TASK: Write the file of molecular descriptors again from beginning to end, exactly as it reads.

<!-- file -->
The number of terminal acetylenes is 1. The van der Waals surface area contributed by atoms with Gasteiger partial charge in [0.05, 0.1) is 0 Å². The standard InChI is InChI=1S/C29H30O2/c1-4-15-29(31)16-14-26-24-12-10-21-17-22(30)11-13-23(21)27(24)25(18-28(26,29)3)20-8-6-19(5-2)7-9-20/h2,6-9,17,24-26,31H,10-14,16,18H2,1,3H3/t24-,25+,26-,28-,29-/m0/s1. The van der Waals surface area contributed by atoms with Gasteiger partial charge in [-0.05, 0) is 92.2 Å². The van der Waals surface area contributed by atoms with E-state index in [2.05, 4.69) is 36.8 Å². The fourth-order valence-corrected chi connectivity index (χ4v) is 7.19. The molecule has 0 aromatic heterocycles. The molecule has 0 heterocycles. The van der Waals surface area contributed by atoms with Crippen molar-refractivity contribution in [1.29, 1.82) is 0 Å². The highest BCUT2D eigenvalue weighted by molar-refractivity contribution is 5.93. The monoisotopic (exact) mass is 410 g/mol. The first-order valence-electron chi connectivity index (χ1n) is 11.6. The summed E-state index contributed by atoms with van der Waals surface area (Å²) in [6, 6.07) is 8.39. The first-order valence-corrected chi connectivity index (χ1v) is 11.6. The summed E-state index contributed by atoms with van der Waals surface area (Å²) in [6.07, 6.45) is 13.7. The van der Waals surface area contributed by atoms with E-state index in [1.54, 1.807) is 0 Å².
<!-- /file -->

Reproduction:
The number of terminal acetylenes is 1. The van der Waals surface area contributed by atoms with Gasteiger partial charge in [0.05, 0.1) is 0 Å². The standard InChI is InChI=1S/C29H30O2/c1-4-15-29(31)16-14-26-24-12-10-21-17-22(30)11-13-23(21)27(24)25(18-28(26,29)3)20-8-6-19(5-2)7-9-20/h2,6-9,17,24-26,31H,10-14,16,18H2,1,3H3/t24-,25+,26-,28-,29-/m0/s1. The van der Waals surface area contributed by atoms with Gasteiger partial charge in [-0.05, 0) is 92.2 Å². The van der Waals surface area contributed by atoms with E-state index in [2.05, 4.69) is 36.8 Å². The fourth-order valence-corrected chi connectivity index (χ4v) is 7.19. The molecule has 0 aromatic heterocycles. The molecule has 0 heterocycles. The van der Waals surface area contributed by atoms with Crippen molar-refractivity contribution in [1.29, 1.82) is 0 Å². The highest BCUT2D eigenvalue weighted by molar-refractivity contribution is 5.93. The monoisotopic (exact) mass is 410 g/mol. The first-order valence-electron chi connectivity index (χ1n) is 11.6. The summed E-state index contributed by atoms with van der Waals surface area (Å²) in [6, 6.07) is 8.39. The first-order valence-corrected chi connectivity index (χ1v) is 11.6. The summed E-state index contributed by atoms with van der Waals surface area (Å²) in [6.07, 6.45) is 13.7. The van der Waals surface area contributed by atoms with E-state index in [1.54, 1.807) is 0 Å².